A social network that offers entirely no benefit over its rivals is a stupid idea to begin with. They’ve tried basic marketing, they’ve tried reasoning with us, they’ve even tried forcing us to get involved. The fact is, people don’t want it.

Like Vinyl, Betamax, DVD, and Blockbuster, there’s just no need for it. At all. Like actually no need whatsoever.

The PR campaign here just seems to be some kind of war of attrition. Google won’t admit defeat (I guess 300 million ‘users’ can’t be wrong), so they’ll just keep flogging a dead horse. After all, they have YouTube and Gmail – properties their rivals at Facebook and Twitter can never even hope to emulate. All the same, Google+ is a a fart at the proverbial shit fight.


It’s all about the Billions

You could argue that these losses of interest are negligible in the overall scheme of things. Google still has its crafty little fingers in pies of every flavour – so why does it matter if a couple lose money?

That’s just bad business. Why do something if you’re not going to do it right? Google has the reach, the money and the talent at its disposal to turn virtually any idea into a profit – it’s just about finding the right market (i.e. not launching your rocket into space and hoping for the best). This hit-and-hope mentality needs to change.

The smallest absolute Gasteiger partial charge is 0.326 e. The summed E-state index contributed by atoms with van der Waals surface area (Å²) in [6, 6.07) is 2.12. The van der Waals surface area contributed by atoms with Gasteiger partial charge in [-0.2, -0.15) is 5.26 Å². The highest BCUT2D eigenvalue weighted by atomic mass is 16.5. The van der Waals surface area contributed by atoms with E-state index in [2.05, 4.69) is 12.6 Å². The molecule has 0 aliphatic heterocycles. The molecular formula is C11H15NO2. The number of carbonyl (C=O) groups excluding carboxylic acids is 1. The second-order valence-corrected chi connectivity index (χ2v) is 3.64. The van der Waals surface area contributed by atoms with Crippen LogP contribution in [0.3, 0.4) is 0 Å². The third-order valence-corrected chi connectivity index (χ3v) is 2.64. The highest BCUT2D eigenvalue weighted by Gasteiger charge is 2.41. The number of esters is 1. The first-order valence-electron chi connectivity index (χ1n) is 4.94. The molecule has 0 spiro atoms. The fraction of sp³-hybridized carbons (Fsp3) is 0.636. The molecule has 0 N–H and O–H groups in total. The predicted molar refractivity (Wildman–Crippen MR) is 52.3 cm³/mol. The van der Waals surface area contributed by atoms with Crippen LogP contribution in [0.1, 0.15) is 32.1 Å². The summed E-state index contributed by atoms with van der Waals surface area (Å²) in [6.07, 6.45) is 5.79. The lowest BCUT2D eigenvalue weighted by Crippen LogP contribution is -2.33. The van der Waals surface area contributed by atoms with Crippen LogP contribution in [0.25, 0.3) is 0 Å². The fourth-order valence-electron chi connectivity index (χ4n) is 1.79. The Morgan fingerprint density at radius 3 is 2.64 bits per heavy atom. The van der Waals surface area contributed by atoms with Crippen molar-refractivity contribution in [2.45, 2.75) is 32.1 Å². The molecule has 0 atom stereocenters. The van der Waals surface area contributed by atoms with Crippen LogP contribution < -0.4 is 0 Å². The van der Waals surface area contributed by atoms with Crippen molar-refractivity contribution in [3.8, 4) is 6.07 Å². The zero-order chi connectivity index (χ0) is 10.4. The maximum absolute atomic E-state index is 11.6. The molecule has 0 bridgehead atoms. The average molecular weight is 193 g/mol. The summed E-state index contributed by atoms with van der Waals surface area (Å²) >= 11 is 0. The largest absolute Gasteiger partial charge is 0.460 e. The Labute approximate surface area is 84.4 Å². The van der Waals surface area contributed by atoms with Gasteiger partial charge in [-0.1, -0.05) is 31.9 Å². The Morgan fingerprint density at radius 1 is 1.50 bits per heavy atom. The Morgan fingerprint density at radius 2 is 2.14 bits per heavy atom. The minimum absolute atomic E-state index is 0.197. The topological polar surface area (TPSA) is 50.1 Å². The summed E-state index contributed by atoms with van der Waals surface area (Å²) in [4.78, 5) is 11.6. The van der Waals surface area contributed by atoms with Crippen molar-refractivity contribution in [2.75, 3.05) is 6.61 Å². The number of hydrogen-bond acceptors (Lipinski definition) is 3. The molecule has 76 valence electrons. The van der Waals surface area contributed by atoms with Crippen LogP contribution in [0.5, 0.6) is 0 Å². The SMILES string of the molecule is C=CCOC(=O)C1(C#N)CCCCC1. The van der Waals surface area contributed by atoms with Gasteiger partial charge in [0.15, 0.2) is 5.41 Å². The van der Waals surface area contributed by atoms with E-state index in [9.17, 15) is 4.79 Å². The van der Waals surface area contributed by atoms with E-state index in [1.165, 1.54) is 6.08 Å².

What Next?

We hear a lot of rumours about Google’s self-driving car. Here’s what they need to do to ensure PR success and sustained interest:

1)      Don’t drip-feed us with non-news stories about what colour the steering wheel might be, or pictures of pretty people in the passenger seat.

2)      Don’t market it as something instantly lame like ‘Google Drivecar’. Give it a cool modern name that we won’t shudder to hear.

3)      Create mystery and speculation around it. Talk about the crazy things it can actually do. Design elements are not cool functions.

4)      Have a launch event where you tell everyone the same thing at the same time. Make it awesome.

5)      Make sure all the marketing is as cool as this (it actually makes us get goose bumps about the possibilities):

(Just don’t use Oscar Pistorius…)

6) Watch this Ted talk. It’s about focussing on why a product is great rather than just what it does.

And if all else fails, you can make an infographic about it.

If you don’t work at Google but you want to talk about an online PR strategy for your company, give me a call.



February 6th, 2014.